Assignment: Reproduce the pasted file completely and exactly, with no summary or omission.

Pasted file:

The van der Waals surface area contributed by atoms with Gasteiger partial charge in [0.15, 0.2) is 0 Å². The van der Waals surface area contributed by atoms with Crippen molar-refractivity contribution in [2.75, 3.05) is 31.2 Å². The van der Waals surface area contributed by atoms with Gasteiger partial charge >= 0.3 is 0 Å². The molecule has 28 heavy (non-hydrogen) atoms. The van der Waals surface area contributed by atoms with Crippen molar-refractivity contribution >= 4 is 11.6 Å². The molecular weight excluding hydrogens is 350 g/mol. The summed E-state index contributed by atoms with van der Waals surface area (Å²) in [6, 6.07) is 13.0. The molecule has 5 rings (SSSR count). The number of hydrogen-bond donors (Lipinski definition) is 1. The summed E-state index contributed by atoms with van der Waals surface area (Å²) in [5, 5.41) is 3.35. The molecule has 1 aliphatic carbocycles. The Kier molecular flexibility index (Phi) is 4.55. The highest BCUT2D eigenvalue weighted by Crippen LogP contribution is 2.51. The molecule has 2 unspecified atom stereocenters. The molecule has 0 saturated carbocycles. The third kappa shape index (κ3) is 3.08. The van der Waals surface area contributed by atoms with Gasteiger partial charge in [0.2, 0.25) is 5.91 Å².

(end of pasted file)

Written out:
The van der Waals surface area contributed by atoms with Gasteiger partial charge in [0.15, 0.2) is 0 Å². The van der Waals surface area contributed by atoms with Crippen molar-refractivity contribution in [2.75, 3.05) is 31.2 Å². The van der Waals surface area contributed by atoms with Gasteiger partial charge >= 0.3 is 0 Å². The molecule has 28 heavy (non-hydrogen) atoms. The van der Waals surface area contributed by atoms with Crippen molar-refractivity contribution >= 4 is 11.6 Å². The molecular weight excluding hydrogens is 350 g/mol. The summed E-state index contributed by atoms with van der Waals surface area (Å²) in [6, 6.07) is 13.0. The molecule has 5 rings (SSSR count). The number of hydrogen-bond donors (Lipinski definition) is 1. The summed E-state index contributed by atoms with van der Waals surface area (Å²) in [5, 5.41) is 3.35. The molecule has 1 aliphatic carbocycles. The Kier molecular flexibility index (Phi) is 4.55. The highest BCUT2D eigenvalue weighted by Crippen LogP contribution is 2.51. The molecule has 2 unspecified atom stereocenters. The molecule has 0 saturated carbocycles. The third kappa shape index (κ3) is 3.08. The van der Waals surface area contributed by atoms with Gasteiger partial charge in [0.2, 0.25) is 5.91 Å².